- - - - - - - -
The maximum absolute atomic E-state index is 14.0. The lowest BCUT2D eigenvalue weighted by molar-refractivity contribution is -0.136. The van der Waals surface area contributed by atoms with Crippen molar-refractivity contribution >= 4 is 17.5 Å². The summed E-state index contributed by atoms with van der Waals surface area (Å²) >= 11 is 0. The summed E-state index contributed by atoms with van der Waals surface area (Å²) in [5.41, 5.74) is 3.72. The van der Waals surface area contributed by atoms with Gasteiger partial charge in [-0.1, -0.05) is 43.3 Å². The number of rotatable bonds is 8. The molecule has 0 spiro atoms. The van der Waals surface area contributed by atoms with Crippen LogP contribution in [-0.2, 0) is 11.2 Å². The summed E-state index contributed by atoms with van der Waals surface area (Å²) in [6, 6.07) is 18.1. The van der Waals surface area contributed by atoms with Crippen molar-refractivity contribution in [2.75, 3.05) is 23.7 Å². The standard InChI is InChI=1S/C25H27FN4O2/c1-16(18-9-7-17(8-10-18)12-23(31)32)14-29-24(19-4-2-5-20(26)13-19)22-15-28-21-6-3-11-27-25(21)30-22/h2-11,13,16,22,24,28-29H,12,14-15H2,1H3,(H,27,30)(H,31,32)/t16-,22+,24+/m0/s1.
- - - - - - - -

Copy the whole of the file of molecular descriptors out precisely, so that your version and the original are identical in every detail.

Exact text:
The maximum absolute atomic E-state index is 14.0. The lowest BCUT2D eigenvalue weighted by molar-refractivity contribution is -0.136. The van der Waals surface area contributed by atoms with Crippen molar-refractivity contribution >= 4 is 17.5 Å². The summed E-state index contributed by atoms with van der Waals surface area (Å²) >= 11 is 0. The summed E-state index contributed by atoms with van der Waals surface area (Å²) in [5.41, 5.74) is 3.72. The van der Waals surface area contributed by atoms with Gasteiger partial charge in [-0.1, -0.05) is 43.3 Å². The number of rotatable bonds is 8. The molecule has 0 spiro atoms. The van der Waals surface area contributed by atoms with Crippen LogP contribution in [-0.2, 0) is 11.2 Å². The summed E-state index contributed by atoms with van der Waals surface area (Å²) in [6, 6.07) is 18.1. The van der Waals surface area contributed by atoms with Crippen molar-refractivity contribution in [2.75, 3.05) is 23.7 Å². The standard InChI is InChI=1S/C25H27FN4O2/c1-16(18-9-7-17(8-10-18)12-23(31)32)14-29-24(19-4-2-5-20(26)13-19)22-15-28-21-6-3-11-27-25(21)30-22/h2-11,13,16,22,24,28-29H,12,14-15H2,1H3,(H,27,30)(H,31,32)/t16-,22+,24+/m0/s1.